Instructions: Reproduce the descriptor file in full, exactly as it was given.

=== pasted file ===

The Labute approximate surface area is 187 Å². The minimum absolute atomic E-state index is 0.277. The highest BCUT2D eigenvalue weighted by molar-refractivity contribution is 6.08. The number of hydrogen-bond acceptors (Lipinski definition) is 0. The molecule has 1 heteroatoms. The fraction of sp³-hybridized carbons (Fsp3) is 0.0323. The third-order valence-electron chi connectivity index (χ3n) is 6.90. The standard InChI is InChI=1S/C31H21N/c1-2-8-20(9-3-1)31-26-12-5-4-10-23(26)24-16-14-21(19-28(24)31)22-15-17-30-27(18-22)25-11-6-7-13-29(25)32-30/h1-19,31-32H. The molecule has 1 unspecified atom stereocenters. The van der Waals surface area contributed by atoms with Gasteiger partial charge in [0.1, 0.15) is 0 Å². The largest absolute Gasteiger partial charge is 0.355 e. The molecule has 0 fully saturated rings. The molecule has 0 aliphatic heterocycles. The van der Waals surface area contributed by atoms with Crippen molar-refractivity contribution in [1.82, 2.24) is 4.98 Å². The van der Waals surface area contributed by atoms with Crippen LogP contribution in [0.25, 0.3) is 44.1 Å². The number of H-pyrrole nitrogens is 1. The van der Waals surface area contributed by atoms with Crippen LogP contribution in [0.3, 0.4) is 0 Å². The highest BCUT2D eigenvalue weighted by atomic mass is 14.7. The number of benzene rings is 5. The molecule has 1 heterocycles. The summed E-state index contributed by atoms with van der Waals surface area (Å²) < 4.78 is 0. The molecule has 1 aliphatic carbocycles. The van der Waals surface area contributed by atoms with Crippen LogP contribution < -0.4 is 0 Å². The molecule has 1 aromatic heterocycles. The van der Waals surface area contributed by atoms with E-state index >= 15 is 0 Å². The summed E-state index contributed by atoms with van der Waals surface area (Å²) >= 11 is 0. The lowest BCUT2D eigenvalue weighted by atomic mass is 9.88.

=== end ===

The Labute approximate surface area is 187 Å². The minimum absolute atomic E-state index is 0.277. The highest BCUT2D eigenvalue weighted by molar-refractivity contribution is 6.08. The number of hydrogen-bond acceptors (Lipinski definition) is 0. The molecule has 1 heteroatoms. The fraction of sp³-hybridized carbons (Fsp3) is 0.0323. The third-order valence-electron chi connectivity index (χ3n) is 6.90. The standard InChI is InChI=1S/C31H21N/c1-2-8-20(9-3-1)31-26-12-5-4-10-23(26)24-16-14-21(19-28(24)31)22-15-17-30-27(18-22)25-11-6-7-13-29(25)32-30/h1-19,31-32H. The molecule has 1 unspecified atom stereocenters. The van der Waals surface area contributed by atoms with Gasteiger partial charge in [0.1, 0.15) is 0 Å². The largest absolute Gasteiger partial charge is 0.355 e. The molecule has 0 fully saturated rings. The molecule has 0 aliphatic heterocycles. The van der Waals surface area contributed by atoms with Crippen molar-refractivity contribution in [1.82, 2.24) is 4.98 Å². The van der Waals surface area contributed by atoms with Crippen LogP contribution in [0.25, 0.3) is 44.1 Å². The number of H-pyrrole nitrogens is 1. The van der Waals surface area contributed by atoms with Crippen LogP contribution in [0.3, 0.4) is 0 Å². The highest BCUT2D eigenvalue weighted by atomic mass is 14.7. The number of benzene rings is 5. The molecule has 1 heterocycles. The summed E-state index contributed by atoms with van der Waals surface area (Å²) < 4.78 is 0. The molecule has 1 aliphatic carbocycles. The van der Waals surface area contributed by atoms with Crippen LogP contribution < -0.4 is 0 Å². The molecule has 1 aromatic heterocycles. The van der Waals surface area contributed by atoms with E-state index >= 15 is 0 Å². The summed E-state index contributed by atoms with van der Waals surface area (Å²) >= 11 is 0. The lowest BCUT2D eigenvalue weighted by atomic mass is 9.88.